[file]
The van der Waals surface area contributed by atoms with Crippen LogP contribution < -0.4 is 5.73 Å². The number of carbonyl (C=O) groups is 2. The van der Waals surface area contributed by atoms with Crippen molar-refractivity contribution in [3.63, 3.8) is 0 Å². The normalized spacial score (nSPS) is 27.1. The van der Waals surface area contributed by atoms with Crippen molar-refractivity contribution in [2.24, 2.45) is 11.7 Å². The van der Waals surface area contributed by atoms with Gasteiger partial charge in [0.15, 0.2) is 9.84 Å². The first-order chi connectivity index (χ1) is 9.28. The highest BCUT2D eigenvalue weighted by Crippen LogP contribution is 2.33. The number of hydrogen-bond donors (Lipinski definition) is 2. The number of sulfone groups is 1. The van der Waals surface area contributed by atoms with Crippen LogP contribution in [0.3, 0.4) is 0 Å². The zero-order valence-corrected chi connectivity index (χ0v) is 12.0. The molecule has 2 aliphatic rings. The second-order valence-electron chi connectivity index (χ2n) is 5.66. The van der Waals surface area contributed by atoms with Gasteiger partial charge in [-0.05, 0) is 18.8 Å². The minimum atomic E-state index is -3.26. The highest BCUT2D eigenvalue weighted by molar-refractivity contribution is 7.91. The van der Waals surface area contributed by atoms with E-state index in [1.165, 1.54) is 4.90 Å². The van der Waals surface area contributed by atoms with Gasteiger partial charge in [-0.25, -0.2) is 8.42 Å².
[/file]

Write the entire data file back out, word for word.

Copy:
The van der Waals surface area contributed by atoms with Crippen LogP contribution < -0.4 is 5.73 Å². The number of carbonyl (C=O) groups is 2. The van der Waals surface area contributed by atoms with Crippen molar-refractivity contribution in [3.63, 3.8) is 0 Å². The normalized spacial score (nSPS) is 27.1. The van der Waals surface area contributed by atoms with Crippen molar-refractivity contribution in [2.24, 2.45) is 11.7 Å². The van der Waals surface area contributed by atoms with Gasteiger partial charge in [0.15, 0.2) is 9.84 Å². The first-order chi connectivity index (χ1) is 9.28. The highest BCUT2D eigenvalue weighted by Crippen LogP contribution is 2.33. The number of hydrogen-bond donors (Lipinski definition) is 2. The number of sulfone groups is 1. The van der Waals surface area contributed by atoms with Crippen LogP contribution in [0.3, 0.4) is 0 Å². The zero-order valence-corrected chi connectivity index (χ0v) is 12.0. The molecule has 2 aliphatic rings. The second-order valence-electron chi connectivity index (χ2n) is 5.66. The van der Waals surface area contributed by atoms with Gasteiger partial charge in [-0.05, 0) is 18.8 Å². The minimum atomic E-state index is -3.26. The highest BCUT2D eigenvalue weighted by molar-refractivity contribution is 7.91. The van der Waals surface area contributed by atoms with E-state index in [1.165, 1.54) is 4.90 Å². The van der Waals surface area contributed by atoms with Gasteiger partial charge in [-0.25, -0.2) is 8.42 Å².